September 30, 2013

For advertising purposes only

Bogus polls are only useful for advertising, but as long as they are honest about it, that’s not a problem.

As a meritorious example, consider Forest & Bird’s Bird of the Year poll, which starts today. It exists to raise awareness of NZ birds and to get stories in the media about them, but it’s not claiming to be anything else.

At the time of writing, the kereru, ruru, and albatross were tied for first place. They’ve got more security to prevent multiple voting than the newspapers do — you can only vote once per email address — but it’s still just a self-selected poll of a tiny fraction of the population.

Radio NZ science broadcaster Allison Ballance is lobbying for the albatross, which is an excellent choice, but the only official StatsChat advice is to watch out for the penguins.


Thomas Lumley (@tslumley) is Professor of Biostatistics at the University of Auckland. His research interests include semiparametric models, survey sampling, statistical computing, foundations of statistics, and whatever methodological problems his medical collaborators come up with. He also blogs at Biased and Inefficient See all posts by Thomas Lumley »


  • avatar

    I just cast my vote for the Kea.

    4 years ago

  • avatar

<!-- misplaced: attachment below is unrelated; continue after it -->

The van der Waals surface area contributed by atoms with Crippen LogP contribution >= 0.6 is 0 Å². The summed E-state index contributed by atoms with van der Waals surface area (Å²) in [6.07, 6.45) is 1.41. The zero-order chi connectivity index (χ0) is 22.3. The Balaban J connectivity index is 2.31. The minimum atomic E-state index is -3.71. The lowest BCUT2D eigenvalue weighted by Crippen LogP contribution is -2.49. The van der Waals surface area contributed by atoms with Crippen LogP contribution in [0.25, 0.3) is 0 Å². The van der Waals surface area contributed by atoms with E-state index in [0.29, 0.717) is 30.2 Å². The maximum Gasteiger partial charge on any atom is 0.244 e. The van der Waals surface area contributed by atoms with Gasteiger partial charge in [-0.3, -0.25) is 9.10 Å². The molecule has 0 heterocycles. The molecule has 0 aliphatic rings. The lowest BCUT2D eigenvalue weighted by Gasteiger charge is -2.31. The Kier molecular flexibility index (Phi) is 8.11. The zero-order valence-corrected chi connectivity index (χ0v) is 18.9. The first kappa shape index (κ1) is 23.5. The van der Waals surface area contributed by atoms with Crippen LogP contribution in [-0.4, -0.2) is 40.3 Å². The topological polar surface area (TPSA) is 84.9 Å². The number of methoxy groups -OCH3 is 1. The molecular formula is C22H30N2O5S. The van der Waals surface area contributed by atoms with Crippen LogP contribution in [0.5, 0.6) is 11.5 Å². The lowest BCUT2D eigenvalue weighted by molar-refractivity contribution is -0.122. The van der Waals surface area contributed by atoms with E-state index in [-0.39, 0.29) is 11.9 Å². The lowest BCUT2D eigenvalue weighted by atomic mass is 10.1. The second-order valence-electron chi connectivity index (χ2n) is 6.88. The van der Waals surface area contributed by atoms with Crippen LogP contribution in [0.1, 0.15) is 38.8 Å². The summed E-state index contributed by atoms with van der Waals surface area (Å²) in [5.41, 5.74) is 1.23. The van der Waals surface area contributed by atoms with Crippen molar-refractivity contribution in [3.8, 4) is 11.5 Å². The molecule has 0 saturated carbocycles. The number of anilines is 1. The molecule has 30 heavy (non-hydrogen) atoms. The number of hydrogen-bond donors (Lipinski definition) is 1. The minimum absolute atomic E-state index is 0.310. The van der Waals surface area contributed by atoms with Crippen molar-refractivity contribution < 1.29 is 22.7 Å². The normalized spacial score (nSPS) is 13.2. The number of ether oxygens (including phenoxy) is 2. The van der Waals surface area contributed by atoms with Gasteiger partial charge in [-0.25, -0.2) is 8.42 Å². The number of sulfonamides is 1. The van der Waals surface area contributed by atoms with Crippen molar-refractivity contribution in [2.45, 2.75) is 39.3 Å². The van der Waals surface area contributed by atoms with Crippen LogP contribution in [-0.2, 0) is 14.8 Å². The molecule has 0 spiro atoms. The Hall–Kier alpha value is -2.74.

Hey Thomas

    Thanks for mentioning us in your post. I believe that promotional polls should never even remotely claim any science-based credibility.

    Bird of the year is part popularity contest and very ironic. I think that it is the irony that sustains this promotion. Each campaign manager massively inflates the positive attributes of their candidate to gain votes. And when (as happened last year) a leading candidate is caught and photographed ripping the throat out of a another candidate the “spin” was sensational. A lesson for anyone running for public office.

    Bird of the year was formed during an election year and its purpose was to promote pest destruction. Each year popularity and exposure each y

    We introduced 1 vote for 1 email in 2011 as we perceived some serious voting irregularities. Supporters of the two leading birds managed to make the votes leapfrog each other for about 10 days. So there are some very passionate bird supporters out there. Many international votes. Last year various raptor societies came in behind the NZ Falcon.

    I thought that last year may have been a pinnacle year for us, but based on numbers voted so far we are trending to be bigger again.

    Vote whio! The white water duck.

    4 years ago